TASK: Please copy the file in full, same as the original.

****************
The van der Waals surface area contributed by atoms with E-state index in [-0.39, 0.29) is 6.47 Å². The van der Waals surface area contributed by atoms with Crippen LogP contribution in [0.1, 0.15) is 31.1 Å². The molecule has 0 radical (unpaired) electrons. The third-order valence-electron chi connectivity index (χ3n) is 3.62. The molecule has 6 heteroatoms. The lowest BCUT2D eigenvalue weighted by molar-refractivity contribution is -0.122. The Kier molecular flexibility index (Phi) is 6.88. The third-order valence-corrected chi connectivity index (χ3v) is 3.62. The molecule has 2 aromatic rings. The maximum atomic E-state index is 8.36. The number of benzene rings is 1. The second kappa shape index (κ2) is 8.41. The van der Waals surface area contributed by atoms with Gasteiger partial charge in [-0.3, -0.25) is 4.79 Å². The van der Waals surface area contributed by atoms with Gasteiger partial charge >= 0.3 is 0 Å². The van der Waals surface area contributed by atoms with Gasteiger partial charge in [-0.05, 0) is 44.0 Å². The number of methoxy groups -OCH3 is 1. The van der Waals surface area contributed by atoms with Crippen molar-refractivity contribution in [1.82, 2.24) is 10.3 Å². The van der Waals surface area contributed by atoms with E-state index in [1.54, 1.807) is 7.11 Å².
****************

The van der Waals surface area contributed by atoms with E-state index in [-0.39, 0.29) is 6.47 Å². The van der Waals surface area contributed by atoms with Crippen LogP contribution in [0.1, 0.15) is 31.1 Å². The molecule has 0 radical (unpaired) electrons. The third-order valence-electron chi connectivity index (χ3n) is 3.62. The molecule has 6 heteroatoms. The lowest BCUT2D eigenvalue weighted by molar-refractivity contribution is -0.122. The Kier molecular flexibility index (Phi) is 6.88. The third-order valence-corrected chi connectivity index (χ3v) is 3.62. The molecule has 2 aromatic rings. The maximum atomic E-state index is 8.36. The number of benzene rings is 1. The second kappa shape index (κ2) is 8.41. The van der Waals surface area contributed by atoms with Gasteiger partial charge in [-0.3, -0.25) is 4.79 Å². The van der Waals surface area contributed by atoms with Gasteiger partial charge >= 0.3 is 0 Å². The van der Waals surface area contributed by atoms with Gasteiger partial charge in [-0.05, 0) is 44.0 Å². The number of methoxy groups -OCH3 is 1. The van der Waals surface area contributed by atoms with Crippen molar-refractivity contribution in [1.82, 2.24) is 10.3 Å². The van der Waals surface area contributed by atoms with E-state index in [1.54, 1.807) is 7.11 Å².